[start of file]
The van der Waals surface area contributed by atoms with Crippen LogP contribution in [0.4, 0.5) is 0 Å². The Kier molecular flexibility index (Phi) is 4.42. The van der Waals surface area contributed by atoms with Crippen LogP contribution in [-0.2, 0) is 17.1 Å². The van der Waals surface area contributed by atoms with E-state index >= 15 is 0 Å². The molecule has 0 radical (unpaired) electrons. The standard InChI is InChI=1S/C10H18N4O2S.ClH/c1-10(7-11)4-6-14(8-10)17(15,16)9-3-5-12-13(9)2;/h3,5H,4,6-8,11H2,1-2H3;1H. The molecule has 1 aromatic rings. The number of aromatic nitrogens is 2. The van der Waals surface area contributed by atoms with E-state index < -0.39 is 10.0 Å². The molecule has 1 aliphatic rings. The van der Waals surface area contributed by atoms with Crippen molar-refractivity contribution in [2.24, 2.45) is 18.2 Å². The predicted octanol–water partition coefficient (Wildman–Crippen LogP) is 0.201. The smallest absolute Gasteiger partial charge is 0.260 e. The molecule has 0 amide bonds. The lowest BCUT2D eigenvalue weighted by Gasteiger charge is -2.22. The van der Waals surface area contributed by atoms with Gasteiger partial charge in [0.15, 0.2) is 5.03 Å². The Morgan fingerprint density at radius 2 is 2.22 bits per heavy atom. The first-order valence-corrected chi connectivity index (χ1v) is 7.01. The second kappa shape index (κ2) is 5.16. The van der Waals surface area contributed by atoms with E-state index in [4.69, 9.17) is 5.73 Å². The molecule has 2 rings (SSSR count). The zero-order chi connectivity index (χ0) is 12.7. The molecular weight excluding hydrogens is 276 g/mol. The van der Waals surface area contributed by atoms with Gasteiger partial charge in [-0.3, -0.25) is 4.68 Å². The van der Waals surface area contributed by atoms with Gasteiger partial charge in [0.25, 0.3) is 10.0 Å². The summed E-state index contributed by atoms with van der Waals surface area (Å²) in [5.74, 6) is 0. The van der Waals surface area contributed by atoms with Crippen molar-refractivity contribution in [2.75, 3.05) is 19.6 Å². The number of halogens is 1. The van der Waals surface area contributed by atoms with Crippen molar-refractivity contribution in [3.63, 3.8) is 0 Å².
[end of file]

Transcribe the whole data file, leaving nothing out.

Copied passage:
The van der Waals surface area contributed by atoms with Crippen LogP contribution in [0.4, 0.5) is 0 Å². The Kier molecular flexibility index (Phi) is 4.42. The van der Waals surface area contributed by atoms with Crippen LogP contribution in [-0.2, 0) is 17.1 Å². The van der Waals surface area contributed by atoms with E-state index >= 15 is 0 Å². The molecule has 0 radical (unpaired) electrons. The standard InChI is InChI=1S/C10H18N4O2S.ClH/c1-10(7-11)4-6-14(8-10)17(15,16)9-3-5-12-13(9)2;/h3,5H,4,6-8,11H2,1-2H3;1H. The molecule has 1 aromatic rings. The number of aromatic nitrogens is 2. The van der Waals surface area contributed by atoms with E-state index < -0.39 is 10.0 Å². The molecule has 1 aliphatic rings. The van der Waals surface area contributed by atoms with Crippen molar-refractivity contribution in [2.24, 2.45) is 18.2 Å². The predicted octanol–water partition coefficient (Wildman–Crippen LogP) is 0.201. The smallest absolute Gasteiger partial charge is 0.260 e. The molecule has 0 amide bonds. The lowest BCUT2D eigenvalue weighted by Gasteiger charge is -2.22. The van der Waals surface area contributed by atoms with Gasteiger partial charge in [0.15, 0.2) is 5.03 Å². The Morgan fingerprint density at radius 2 is 2.22 bits per heavy atom. The first-order valence-corrected chi connectivity index (χ1v) is 7.01. The second kappa shape index (κ2) is 5.16. The van der Waals surface area contributed by atoms with E-state index in [4.69, 9.17) is 5.73 Å². The molecule has 2 rings (SSSR count). The zero-order chi connectivity index (χ0) is 12.7. The molecular weight excluding hydrogens is 276 g/mol. The van der Waals surface area contributed by atoms with Gasteiger partial charge in [-0.3, -0.25) is 4.68 Å². The van der Waals surface area contributed by atoms with Gasteiger partial charge in [0.25, 0.3) is 10.0 Å². The summed E-state index contributed by atoms with van der Waals surface area (Å²) in [5.74, 6) is 0. The van der Waals surface area contributed by atoms with Crippen molar-refractivity contribution in [2.75, 3.05) is 19.6 Å². The number of halogens is 1. The van der Waals surface area contributed by atoms with Crippen molar-refractivity contribution in [3.63, 3.8) is 0 Å².